Note: The Shawnee Mission Post is making all of its local coverage of the coronavirus pandemic accessible to non-subscribers. (If you value having a news source covering the situation in our community, we hope you’ll consider subscribing here).
While all schools — public and private — in Johnson County are closed until the end of the school year per a mandate from Kansas Gov. Laura Kelly, daycare facilities in the Shawnee Mission area remain open during the pandemic under the advice of the county’s health department.
The Johnson County Department of Health and Environment on Tuesday said it concurred with the Kansas Department of Health and Environment that all licensed child care facilities should remain open amid the COVID-19 pandemic to maintain child safety and provide access for those without additional child care options.
“There are some things that we need to do to keep our at-risk families able to work, and this is one,” said Eldonna Chesnut, child care licensing director for the county. “Is there increased risk with kids in childcare facilities — yes. However, providers are an essential part of helping families get through this crisis and it is imperative that parents have a safe, licensed environment to leave their children while they are at work.”
Chesnut said county staff have looked at “the scientific evidence, community need, available resources and other factors before arriving at a decision.” Some of the factors driving the decision to keep child care facilities open:
- People under 20 are less likely to contract COVID-19 and, for the most part if they do, it is a milder case.
- For some families, when there is no school, workers send their kids to older folks, such as the workers’ parents or grandparents. “Since the older population is the one most at risk, we are trying to offset that from occurring,” Chesnut added.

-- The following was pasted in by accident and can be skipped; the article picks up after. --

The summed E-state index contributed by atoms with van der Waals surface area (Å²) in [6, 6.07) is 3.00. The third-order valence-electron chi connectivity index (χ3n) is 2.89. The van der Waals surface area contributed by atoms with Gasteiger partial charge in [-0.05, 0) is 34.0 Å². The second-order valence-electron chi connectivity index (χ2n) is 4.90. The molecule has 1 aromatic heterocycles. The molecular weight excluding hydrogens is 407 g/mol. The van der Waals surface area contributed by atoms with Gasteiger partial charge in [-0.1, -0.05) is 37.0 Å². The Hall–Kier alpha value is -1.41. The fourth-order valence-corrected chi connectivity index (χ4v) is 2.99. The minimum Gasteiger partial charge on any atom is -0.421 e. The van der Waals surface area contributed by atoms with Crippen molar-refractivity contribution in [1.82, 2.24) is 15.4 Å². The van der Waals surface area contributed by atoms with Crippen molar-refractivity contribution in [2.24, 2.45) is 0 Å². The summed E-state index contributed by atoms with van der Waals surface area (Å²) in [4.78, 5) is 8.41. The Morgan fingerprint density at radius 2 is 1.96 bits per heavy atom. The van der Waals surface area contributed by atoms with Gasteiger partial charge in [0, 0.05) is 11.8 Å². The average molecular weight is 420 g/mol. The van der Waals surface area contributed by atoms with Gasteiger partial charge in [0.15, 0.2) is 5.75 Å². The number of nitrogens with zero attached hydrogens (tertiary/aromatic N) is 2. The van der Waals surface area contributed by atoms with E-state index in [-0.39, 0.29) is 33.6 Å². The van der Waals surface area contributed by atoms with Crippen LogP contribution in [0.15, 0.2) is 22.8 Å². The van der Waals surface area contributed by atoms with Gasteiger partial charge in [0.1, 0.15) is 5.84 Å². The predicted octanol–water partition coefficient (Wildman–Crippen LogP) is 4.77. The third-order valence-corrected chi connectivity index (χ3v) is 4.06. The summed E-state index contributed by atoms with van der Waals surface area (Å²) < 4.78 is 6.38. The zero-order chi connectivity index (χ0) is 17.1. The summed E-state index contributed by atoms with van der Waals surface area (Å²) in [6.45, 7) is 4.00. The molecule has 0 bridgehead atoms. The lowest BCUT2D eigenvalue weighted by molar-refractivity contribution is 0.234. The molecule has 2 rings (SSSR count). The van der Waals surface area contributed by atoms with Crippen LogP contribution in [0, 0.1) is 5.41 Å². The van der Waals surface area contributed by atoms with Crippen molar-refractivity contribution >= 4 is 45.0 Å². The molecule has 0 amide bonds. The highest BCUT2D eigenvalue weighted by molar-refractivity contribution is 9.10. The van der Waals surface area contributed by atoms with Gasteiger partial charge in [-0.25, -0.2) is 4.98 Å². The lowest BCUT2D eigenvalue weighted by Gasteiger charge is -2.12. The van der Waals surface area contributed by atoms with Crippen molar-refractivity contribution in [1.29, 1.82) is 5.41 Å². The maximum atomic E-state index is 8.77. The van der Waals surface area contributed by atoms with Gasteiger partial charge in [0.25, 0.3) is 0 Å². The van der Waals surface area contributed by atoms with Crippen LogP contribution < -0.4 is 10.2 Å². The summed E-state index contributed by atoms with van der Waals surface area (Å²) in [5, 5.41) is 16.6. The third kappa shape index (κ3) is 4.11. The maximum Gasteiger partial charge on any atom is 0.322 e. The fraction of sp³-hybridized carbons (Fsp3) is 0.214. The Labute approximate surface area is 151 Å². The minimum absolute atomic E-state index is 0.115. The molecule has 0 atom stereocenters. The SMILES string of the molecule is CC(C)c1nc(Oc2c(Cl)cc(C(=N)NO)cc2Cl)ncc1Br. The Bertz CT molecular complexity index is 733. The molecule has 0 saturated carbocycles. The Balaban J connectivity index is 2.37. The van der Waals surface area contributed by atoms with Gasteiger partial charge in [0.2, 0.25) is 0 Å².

- Licensed daycare providers are trained in how to care for kids, how to practice good infection control procedures, and how to provide love and support to the kids during this stressful time.
In fact, several daycare facilities in the Shawnee Mission area reported they are planning to stay open and are concerned about disruptions to their operations.
“Parents need us. It’s a sad situation because parents do need us, they need care,” said Kandi Call, assistant director at Wonder Tots in Shawnee. “If we have to close, I don’t know what’s going to happen.”
In a press conference Tuesday morning, County Manager Penny Postoak Ferguson said Johnson County formed a task force with school districts, child care licensing and other county departments and community partners to explore options for child care, “knowing that there’s needs, to see what we can do.”
A timeline for the task force’s activities is not yet in place for addressing the child care needs, said John Allison, superintendent of Olathe Public Schools, adding that this is a “work in progress.” The task force must also consider parameters set forth by the federal and state governments, which call for social distancing and restricting the number of people in an area to no more than 10.
In the meantime, county staff recommend daycare staff spread out children at meals and during other activities as much as possible, and also letting children go outside and play as much as the weather allows. Chesnut said being outside reduces the risk because it gets them out of the enclosed spaces.
The county is also discouraging parents from using pop-up child care as a result of the school closures, and to report suspicions of unlicensed care.
Johnson County staff estimated that there are likely more than 900 child care facilities in the county.